A Multielectrode Microcompartment Platform for Signal Transduction in the Nervous System

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Ravula, Surendra Kumar
Frazier, A. Bruno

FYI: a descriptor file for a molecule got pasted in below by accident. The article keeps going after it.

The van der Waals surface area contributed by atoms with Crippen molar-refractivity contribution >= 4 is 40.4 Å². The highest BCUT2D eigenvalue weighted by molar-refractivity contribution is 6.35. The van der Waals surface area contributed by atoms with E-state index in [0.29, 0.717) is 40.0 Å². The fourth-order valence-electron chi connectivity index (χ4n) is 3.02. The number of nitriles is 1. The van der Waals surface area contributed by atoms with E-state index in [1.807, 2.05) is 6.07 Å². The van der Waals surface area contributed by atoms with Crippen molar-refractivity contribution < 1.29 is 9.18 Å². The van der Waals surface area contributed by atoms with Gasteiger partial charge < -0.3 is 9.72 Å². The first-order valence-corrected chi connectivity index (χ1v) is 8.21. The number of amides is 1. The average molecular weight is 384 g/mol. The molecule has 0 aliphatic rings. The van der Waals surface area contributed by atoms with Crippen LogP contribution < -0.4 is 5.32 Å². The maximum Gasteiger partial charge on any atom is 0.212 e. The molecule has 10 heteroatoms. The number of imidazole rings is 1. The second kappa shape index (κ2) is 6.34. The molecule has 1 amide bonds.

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This dissertation presents the development of a multielectrode microcompartment platform for understanding signal transduction in the nervous system. The design and fabrication of the system and the characterization of the system for pharmacological and electrophysiological measurements of cultured neurons is presented in this work. The electrophysiological activity of cultured dorsal root ganglion (DRG) neurons and cortical neurons is shown on the MEA substrate. These recordings were measured and tied to the toxicological effects of the chemotherapeutic drug vincristine on DRGs. Conventional electrophysiological recordings (via a patch micropipette) are made routinely to record action potentials and ion channel activity in neurons. Moreover, Campenot chambers (traditional compartmented culture systems) have been used for the last thirty years to study the selective application of drugs to neurons. Both of these techniques are useful and well established; however they have their limitations. For instance, Campenot chambers cannot be used very well for small processs-producing neurons, since the barriers are difficult to tranverse. Moreover, conventional patch recordings are labor-intensive, especially when more than one microelectrode needs to be positioned. The developed system is composed of a two compartment divider, each compartment capable of housing axons or cell bodies. Underneath the divider, the substrate has 60 electrodes, arranged in several lines to accommodate several different neurite tracks. Neurons can be stimulated and their activity can be recorded in both of the compartments. The neurotoxin and chemotherapeutic drug vincristine was tested in the system on the DRGs. The drug caused length-dependent axonal degeneration in the DRGs when applied locally. Moreover, electrophysiological activity in both compartments showed that only the activity in the axonal compartment was affected, leading us to believe that the mechanism behind the degeneration is localized to the distal axon.
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